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When was my quilt made and what is it worth...

by Bonnie
(Sheridan Ar.)

<br><br>Click on each thumbnail below for a larger image<br><br>

Click on each thumbnail below for a larger image

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<br><br>Click on each thumbnail below for a larger image<br><br>
<br><br>Click on each thumbnail below for a larger image<br><br>
<br><br>Click on each thumbnail below for a larger image<br><br>

Bonnie writes...

I was given 11 quilts from my grandmother-in-law. I was wondering how I can find out when they were made and what they are worth.

I'm thinking they were made in the late 1800's to early 1900's.

Here is a picture of one front and back. And one of just the front. The one with the four squares is the one pictured of the back also.

Julie replies...

You're so lucky to have part of your family's quilting heritage in your possession! I'm envious! (in a good way! Love the feedsack cloth! :D )

I suggest that you contact a certified appraiser in your state. Many times, your local quilt guild will sponsor an appraiser booth where you can make an appointment to have your quilts valued.

This is a good thing for two reasons:
  1. They can weed out the quilts that were bought recently.

    I know that sounds strange, let me explain.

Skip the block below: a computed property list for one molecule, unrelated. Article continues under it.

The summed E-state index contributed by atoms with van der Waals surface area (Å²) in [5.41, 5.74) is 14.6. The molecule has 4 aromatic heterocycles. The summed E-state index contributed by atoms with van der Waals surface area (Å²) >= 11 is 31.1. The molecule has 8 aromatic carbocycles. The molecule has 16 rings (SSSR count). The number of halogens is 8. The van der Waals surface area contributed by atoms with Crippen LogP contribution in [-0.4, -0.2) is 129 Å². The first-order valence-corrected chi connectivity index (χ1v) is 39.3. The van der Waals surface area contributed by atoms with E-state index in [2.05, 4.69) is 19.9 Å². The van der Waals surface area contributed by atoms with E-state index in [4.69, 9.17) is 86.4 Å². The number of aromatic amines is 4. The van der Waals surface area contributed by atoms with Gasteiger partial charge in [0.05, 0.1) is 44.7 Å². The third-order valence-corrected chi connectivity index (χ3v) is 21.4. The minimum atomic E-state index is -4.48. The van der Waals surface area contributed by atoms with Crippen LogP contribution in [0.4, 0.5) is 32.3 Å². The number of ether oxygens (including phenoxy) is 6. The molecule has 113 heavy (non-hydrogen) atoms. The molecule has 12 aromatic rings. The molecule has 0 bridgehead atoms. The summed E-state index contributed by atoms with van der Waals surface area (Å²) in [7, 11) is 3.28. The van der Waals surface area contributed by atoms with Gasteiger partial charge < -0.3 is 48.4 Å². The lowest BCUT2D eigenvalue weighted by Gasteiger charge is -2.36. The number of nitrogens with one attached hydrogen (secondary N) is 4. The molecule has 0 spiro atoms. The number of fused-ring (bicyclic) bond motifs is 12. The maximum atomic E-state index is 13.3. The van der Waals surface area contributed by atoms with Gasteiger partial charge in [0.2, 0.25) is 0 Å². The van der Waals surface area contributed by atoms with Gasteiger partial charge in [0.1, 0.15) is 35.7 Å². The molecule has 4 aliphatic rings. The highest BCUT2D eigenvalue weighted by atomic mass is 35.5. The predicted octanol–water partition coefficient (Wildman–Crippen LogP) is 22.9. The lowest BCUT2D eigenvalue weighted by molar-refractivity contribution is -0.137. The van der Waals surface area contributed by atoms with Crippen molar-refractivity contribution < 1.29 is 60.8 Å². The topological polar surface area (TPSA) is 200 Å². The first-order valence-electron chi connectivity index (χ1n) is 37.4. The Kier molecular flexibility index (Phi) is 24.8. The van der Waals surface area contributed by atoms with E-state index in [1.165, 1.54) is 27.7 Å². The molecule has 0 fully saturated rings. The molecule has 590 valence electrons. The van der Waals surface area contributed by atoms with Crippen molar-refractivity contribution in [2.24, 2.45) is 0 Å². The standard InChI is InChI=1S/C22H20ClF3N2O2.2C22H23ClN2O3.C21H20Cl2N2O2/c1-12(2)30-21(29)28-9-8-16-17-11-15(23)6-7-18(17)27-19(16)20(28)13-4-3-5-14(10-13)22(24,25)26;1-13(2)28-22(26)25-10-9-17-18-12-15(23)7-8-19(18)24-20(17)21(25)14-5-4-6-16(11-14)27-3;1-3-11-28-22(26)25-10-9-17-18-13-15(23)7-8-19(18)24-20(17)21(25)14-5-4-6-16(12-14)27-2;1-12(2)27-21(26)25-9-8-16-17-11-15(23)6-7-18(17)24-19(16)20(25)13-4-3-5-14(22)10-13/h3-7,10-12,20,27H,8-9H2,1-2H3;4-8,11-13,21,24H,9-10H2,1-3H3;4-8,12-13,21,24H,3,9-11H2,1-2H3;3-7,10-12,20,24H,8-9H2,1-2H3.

I belong to a Facebook group called "Quilts-Vintage and Antique". They're a very smart bunch of quilt historians. Show and tell of antique quilts is what they do. They identify blocks and's a real education.

    One of the things that comes up more frequently (than I would have suspected), is that someone will think they have a family heirloom, only to find that Grandma bought the quilt from a catalog.

    It fooled a lot of people...even family members.

    Now I'm not suggesting that the case's with your treasures (for sure because of the feedsacks); however, a certified quilt appraiser will know the difference and provide accurate indications of your quilts' monetary worth.

    We, all, already know that the sentimental value is enormous.

  2. With that valuation, you can properly insure the quilts, if you so desire. Should any repair or restoration work need doing, they can also direct you on that, especially with regards to maintaining the value of the patchwork.

Both reasons well worth the cost in my humble opinion.

To find a guild local to you, check out our Quilt Guilds Directory.

The other option is to contact an appraiser directly. You can find links to them on our page, Use a Certified Quilt Appraiser to determine FMV.

I'd love to hear what their opinions are.

Thank you for your question.


Julie Baird

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